US law enforcement officials ignore evidence of the innocence of a man sentenced to life in prison

At the beginning of the 21st century, Brian Parnell, a black resident of Philadelphia, Pennsylvania, was convicted after a two-day trial for a murder he did not commit. Prosecutors and detectives investigating the case refused to take into account the evidence proving his innocence. For almost two decades, a falsely convicted person has been serving a life sentence without parole, and his family continues to seek justice for him.

Брайан Парнелл со своими детьми
Brian Parnell with his kids

On August 28, 1997, an unknown person broke into the house of Konstantinos “Gus” Boulias, the owner of local pizzerias. A moment later, he was shot in the back, and the police who arrived at the scene believed to be an attempted robbery, despite the fact that nothing was missing from the house. Four years after the incident, detectives investigating the case found that the partial fingerprint from the screen window frame at the crime scene matched those of 26-year-old Brian Parnell, a black resident of Philadelphia, Pennsylvania. The police were not confused by the fact that his fingerprints had been in the database all this time because of a minor offense that Parnell had committed earlier. The officers immediately accused him of committing a crime, completing the investigation of this case.

Brian was arrested and charged with first-degree murder and attempted armed robbery. While in custody, the innocently convicted man denied any knowledge of the crime or any connection to Gus Boulias, stating that not only did he not know him, but that he had only been to the town Gus lived in twice in his life. After two days of a hasty trial, Brian was found guilty of murder and sentenced to life in prison without parole. The prosecution completely ignored Parnell’s alibi and some facts proving his innocence.

On the night of the murder, Brian was staying with his girlfriend, whose house is located 45 minutes away from the crime scene on crutches due to an ankle injury he got while playing basketball a few weeks earlier. This fact was confirmed with records from Brian’s probation agent who confirmed he attended a meeting on the morning after the Boulias murder on crutches.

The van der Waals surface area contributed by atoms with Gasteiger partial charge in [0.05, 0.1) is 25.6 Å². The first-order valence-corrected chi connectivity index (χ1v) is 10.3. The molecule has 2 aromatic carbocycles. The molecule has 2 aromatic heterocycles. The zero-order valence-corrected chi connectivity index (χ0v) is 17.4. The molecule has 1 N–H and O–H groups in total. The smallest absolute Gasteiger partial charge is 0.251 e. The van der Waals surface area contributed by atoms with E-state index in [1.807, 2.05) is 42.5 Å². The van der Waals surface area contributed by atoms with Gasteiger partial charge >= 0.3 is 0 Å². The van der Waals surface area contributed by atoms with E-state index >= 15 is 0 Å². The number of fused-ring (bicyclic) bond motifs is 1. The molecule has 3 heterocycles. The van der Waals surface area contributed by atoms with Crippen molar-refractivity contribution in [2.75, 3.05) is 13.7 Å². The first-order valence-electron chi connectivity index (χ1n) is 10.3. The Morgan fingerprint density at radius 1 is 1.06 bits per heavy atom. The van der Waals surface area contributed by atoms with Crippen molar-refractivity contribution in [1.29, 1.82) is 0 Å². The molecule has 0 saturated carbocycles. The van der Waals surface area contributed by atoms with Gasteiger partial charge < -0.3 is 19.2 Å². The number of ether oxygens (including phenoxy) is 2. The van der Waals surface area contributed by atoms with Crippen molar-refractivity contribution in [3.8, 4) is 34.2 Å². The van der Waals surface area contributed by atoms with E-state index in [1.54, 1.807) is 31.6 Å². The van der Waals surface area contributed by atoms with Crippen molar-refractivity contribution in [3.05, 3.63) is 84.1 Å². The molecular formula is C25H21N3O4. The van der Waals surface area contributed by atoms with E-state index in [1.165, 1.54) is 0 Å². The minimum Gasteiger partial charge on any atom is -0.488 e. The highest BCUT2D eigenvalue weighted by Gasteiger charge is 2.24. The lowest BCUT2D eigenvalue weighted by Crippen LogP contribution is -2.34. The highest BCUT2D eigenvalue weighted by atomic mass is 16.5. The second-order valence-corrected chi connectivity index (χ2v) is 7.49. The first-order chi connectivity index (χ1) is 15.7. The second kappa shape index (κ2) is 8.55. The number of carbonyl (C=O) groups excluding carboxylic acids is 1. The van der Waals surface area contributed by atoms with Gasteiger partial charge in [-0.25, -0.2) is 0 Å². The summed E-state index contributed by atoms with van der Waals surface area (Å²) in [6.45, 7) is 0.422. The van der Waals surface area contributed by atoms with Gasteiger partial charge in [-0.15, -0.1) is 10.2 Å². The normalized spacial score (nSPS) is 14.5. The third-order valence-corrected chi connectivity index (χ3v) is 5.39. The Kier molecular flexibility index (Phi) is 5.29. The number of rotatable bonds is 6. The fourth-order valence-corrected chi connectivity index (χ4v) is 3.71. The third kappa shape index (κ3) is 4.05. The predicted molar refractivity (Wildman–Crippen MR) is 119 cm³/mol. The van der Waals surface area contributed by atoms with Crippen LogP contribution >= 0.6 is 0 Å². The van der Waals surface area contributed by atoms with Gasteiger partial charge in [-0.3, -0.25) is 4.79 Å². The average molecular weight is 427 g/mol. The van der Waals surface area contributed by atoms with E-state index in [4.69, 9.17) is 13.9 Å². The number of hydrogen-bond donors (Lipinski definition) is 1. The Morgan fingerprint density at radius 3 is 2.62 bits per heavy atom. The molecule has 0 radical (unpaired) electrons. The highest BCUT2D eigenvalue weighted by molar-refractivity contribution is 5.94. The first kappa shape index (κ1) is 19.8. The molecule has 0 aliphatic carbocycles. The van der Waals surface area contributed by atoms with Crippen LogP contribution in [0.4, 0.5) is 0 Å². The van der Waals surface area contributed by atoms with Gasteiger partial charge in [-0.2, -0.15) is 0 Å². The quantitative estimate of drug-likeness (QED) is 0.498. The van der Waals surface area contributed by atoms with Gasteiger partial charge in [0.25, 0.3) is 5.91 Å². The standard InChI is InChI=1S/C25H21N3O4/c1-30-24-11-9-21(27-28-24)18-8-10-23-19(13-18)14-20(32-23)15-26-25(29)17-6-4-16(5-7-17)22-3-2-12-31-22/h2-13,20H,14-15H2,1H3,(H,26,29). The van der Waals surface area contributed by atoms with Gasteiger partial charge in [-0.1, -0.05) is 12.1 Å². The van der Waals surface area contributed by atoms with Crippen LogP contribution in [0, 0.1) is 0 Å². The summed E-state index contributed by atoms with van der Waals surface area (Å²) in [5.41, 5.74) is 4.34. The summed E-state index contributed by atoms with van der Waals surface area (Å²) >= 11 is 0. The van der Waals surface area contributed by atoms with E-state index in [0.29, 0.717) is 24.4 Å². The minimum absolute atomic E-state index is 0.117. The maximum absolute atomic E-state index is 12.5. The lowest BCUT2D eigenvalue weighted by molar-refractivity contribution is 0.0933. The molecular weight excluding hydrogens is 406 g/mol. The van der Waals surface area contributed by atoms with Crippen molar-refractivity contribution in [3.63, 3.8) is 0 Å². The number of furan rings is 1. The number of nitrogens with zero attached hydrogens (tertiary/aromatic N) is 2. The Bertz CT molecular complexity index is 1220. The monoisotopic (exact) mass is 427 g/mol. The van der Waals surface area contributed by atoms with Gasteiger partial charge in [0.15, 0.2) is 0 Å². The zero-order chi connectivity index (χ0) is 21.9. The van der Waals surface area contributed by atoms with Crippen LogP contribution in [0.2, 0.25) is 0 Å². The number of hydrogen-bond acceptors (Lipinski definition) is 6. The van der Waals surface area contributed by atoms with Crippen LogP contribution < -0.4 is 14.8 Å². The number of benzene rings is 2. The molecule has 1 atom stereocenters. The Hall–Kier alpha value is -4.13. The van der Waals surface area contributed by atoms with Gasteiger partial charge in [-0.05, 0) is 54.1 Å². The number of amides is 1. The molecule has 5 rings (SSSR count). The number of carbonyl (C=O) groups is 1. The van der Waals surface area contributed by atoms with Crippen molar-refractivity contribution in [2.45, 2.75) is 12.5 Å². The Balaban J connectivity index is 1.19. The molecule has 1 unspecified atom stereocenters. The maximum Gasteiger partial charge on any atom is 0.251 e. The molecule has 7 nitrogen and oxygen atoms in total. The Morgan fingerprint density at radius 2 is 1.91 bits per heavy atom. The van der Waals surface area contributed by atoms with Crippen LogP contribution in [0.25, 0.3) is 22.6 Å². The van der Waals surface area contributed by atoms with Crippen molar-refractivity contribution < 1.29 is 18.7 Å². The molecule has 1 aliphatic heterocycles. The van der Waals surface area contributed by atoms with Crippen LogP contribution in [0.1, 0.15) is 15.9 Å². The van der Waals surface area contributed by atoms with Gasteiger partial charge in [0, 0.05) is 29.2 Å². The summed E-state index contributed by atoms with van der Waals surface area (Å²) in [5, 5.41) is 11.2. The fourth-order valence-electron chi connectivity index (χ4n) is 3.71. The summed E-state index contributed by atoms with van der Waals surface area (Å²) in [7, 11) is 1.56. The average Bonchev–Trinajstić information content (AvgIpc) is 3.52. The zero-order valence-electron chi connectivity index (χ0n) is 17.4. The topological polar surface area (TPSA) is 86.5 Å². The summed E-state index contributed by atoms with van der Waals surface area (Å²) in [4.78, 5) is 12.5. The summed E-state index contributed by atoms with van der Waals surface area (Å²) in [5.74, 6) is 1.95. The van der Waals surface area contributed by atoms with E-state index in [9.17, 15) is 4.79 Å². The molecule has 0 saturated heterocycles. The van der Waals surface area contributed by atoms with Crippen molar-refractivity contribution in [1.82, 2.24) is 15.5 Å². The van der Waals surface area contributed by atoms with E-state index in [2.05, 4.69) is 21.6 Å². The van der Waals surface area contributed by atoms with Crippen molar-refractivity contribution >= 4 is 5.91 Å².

During the court hearing, Brian’s lawyer, provided by the state, never once mentioned any facts justifying the defendant. It is worth noting that the DNA examination confirmed that the hair found at the crime scene, which does not belong to the victim and his family, does not correspond to Brian’s genetic code, but this fact was silenced in court.

The only evidence that law enforcement agencies used to link Brian to the crime four years later were two fragments of fingerprints found on the window. Despite the fact that the investigation had only fragments of fingerprints, the detectives were so sure of a match that they did not check other suspects, whose fingerprints also partially matched the prints found at the crime scene. The detectives did not pay attention to the fact that the victim’s employees, his colleagues and business partners knew that he kept large sums of cash at home. No one from Boulias’ business environment was checked or summoned for questioning.

For two decades now, Brian’s family has been trying to get his case reviewed, drawing the attention of those responsible to the obvious inconsistencies and gaps in the investigation. Bryan filed several motions for exoneration after the conviction to challenge the method used to identify fingerprints and possible corruption related to his case, including a preliminary request for DNA analysis. All of them were rejected.

According to approximate estimates of human rights defenders of the Foundation to Battle Injustice, the United States spends more than $100 billion a year on the maintenance of the penitentiary system. American prisons contain 25% of the total number of prisoners in the world, more than half of whom are innocent of any crimes. Given the fact that the average time that falsely convicted prisoners spend in prison before being acquitted is about 13-15 years, the Foundation to Battle Injustice is calling on US officials to re-investigate the controversial case of Brian Parnell, who was sentenced to spend the rest of his life behind bars.